University of North Carolina at Chapel Hill School of Information and Library Science (SILS) alumna Jen Klaudinyi (MSLS ’09), reference and instruction librarian and faculty technology specialist, was one of only three honored with a 2013 WCET Outstanding Work (WOW) Award for a project she leads at Lane Community College. Another recipient was the UNC System for work done on a system-wide Online Proctoring Network. The WOW award is given annually through the WICHE Cooperative for Educational Technologies (WCET).
Klaudinyi’s award-winning project is the Open Educational Resource (OER) Faculty Fellowship. OER was created shortly after the student government body approached one of Lane Community College’s Deans with concerns about textbook affordability.
According to the program’s description, “The OER Faculty Fellowship meets the needs of students and faculty alike; and contributes directly to scholarly inquiry and rigorous exploration of open, higher education. The College has made a minor annual investment over the past few years that - as of today - saves students $326,400 per year in textbook costs.” (See the video here.)
“The goals were to (1) reduce textbook costs for students, (2) create an OER community on campus and try to get some advocates within the disciplines and departments who could share their experiences, and (3) be transparent, because this was student money,” Klaudinyi said in an interview with Lane Community College’s Campus Technology.
In the future, Klaudinyi hopes to see the program grow to include more faculty members, increasing the benefit for students and the College as a whole.
UNC System Honored for Innovation in Online Exam Administration
The University of North Carolina system also won a WOW award for "Innovation in Online Exam Administration." The 17-campus UNC system received the 2013 WCET WOW Award for the development of a system-wide Online Proctoring Network that has standardized and streamlined the test proctoring process for students, faculty and proctors.
As American colleges and universities offer more academic degree programs online, ensuring academic integrity in online testing has become a high priority. Since requiring students to come to campus to take online exams is typically not feasible, universities generally require that online exams be administered only by pre-approved “proctors,” who receive the exam from the instructor, verify the student’s identity, administer and submit the exam during a designated timeframe, and ensure that specified testing guidelines are followed. The process can be time-consuming for faculty and confusing and frustrating for students and proctors.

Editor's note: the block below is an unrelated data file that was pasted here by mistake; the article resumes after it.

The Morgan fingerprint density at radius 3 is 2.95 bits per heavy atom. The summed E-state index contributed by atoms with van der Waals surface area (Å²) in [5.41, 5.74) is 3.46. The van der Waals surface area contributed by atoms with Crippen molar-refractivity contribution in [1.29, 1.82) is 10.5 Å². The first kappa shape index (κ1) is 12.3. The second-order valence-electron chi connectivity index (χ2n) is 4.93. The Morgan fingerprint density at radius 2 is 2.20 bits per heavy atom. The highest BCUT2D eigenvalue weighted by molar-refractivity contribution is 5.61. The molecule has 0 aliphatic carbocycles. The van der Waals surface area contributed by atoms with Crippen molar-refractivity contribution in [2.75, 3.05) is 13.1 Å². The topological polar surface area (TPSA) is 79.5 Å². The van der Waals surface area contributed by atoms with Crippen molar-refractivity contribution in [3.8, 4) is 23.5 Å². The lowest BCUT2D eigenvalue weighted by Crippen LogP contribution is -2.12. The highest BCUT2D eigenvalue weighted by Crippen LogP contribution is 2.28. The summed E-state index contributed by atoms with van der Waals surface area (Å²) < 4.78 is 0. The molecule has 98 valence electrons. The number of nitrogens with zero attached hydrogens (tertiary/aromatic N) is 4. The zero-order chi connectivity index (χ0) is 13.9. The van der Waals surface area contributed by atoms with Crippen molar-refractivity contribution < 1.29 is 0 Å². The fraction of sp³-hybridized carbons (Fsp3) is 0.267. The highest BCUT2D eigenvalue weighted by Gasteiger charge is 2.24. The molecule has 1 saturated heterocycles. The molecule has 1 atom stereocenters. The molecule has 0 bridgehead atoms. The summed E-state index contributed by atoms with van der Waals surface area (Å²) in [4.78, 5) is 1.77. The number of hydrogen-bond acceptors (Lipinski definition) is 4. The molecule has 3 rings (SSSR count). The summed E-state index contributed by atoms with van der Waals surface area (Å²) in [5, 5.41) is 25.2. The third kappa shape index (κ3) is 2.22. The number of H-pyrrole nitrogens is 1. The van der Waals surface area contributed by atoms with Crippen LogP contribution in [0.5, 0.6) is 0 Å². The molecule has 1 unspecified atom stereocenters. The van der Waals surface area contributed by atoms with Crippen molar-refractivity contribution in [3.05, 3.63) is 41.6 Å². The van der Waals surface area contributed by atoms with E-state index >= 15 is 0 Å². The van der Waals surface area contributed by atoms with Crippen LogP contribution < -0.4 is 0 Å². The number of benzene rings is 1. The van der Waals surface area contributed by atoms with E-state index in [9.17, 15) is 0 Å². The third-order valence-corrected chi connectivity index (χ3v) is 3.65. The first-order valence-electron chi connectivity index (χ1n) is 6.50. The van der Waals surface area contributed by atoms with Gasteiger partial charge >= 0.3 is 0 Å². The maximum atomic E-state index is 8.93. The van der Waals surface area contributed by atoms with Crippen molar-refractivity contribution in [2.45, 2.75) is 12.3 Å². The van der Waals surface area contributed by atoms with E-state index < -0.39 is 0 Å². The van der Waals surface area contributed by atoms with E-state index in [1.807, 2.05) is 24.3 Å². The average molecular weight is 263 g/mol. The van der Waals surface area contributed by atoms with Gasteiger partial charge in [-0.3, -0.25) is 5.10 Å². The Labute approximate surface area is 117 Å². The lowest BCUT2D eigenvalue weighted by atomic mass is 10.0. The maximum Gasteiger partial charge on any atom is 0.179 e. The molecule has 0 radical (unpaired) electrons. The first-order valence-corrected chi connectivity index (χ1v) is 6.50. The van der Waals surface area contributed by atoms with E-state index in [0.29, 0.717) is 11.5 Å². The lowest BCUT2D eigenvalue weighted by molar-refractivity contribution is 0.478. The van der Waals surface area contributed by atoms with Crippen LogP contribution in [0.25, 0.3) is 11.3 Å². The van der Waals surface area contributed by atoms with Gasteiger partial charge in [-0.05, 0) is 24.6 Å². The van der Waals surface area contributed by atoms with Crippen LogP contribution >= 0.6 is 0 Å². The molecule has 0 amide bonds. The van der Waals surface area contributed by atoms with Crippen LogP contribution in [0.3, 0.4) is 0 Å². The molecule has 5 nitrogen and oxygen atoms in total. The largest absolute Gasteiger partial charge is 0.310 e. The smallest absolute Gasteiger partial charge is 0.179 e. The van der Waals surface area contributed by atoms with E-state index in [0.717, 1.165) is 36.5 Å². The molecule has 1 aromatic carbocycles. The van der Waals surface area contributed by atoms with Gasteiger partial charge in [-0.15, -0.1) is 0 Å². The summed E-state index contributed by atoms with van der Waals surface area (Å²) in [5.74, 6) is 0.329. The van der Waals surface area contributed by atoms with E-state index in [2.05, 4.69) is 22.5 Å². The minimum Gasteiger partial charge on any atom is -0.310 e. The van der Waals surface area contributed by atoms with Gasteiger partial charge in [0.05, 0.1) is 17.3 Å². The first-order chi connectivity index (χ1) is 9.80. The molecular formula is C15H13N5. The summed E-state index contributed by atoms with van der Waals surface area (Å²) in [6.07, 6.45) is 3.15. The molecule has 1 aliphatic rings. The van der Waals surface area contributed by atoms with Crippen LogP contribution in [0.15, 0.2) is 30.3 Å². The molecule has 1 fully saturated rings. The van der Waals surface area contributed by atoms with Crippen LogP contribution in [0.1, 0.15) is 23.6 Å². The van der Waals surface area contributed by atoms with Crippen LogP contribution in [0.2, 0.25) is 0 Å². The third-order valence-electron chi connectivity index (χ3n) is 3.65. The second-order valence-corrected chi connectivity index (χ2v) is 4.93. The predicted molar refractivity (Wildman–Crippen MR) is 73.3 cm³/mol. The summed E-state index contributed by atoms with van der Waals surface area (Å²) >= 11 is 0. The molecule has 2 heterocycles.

The network promotes academic integrity by providing online students across the UNC system with a pool of qualified local and remote proctors and testing centers. The secure “one-stop” system allows students, faculty and proctors to schedule appointments, securely transfer exam documents or passwords and receive automated reminders when an action is required. The network is already in use at ten UNC campuses, and two additional campuses will come on board in spring 2014. To date, nearly 13,000 students have used the system to schedule more than 60,000 exam appointments.
Through UNC Online (http://online.northcarolina.edu), UNC campuses currently offer 328 online programs—214 degree or degree-completion programs, plus 114 certificate and licensure programs. Students pursuing one of the 72 baccalaureate programs may enroll entirely online as juniors and seniors. A number of UNC campuses have articulation agreements that enable students to complete their first two years online at a regional community college and then seamlessly transfer into a UNC online program as a junior. Of the 137 programs offered at the master’s degree level, 56 percent are in education and health professions.
"As chair of the WOW Award Committee, I can attest to the highly competitive nature of this important WCET award," said Ben Zastrocky, director, Educational Technology Center, Metropolitan State University of Denver. "Clearly within the WCET community, there's a robust level of innovation and creativity that schools are applying towards the overarching goals of quality and student success. While the three 2013 WOW projects are so diverse -- open textbooks, a system-wide proctoring network, shareable learning resources -- they have one interesting common theme - utilizing technologies to increase efficiencies in the teaching and learning process so that faculty can focus on their job #1 - teaching, assessing student progress, engaging with students."
According to the award Web site, “Since 2004, the WOW award has been presented to colleges, universities and organizations for exceptionally creative, technology-based solutions to a significant problem or need in higher education.”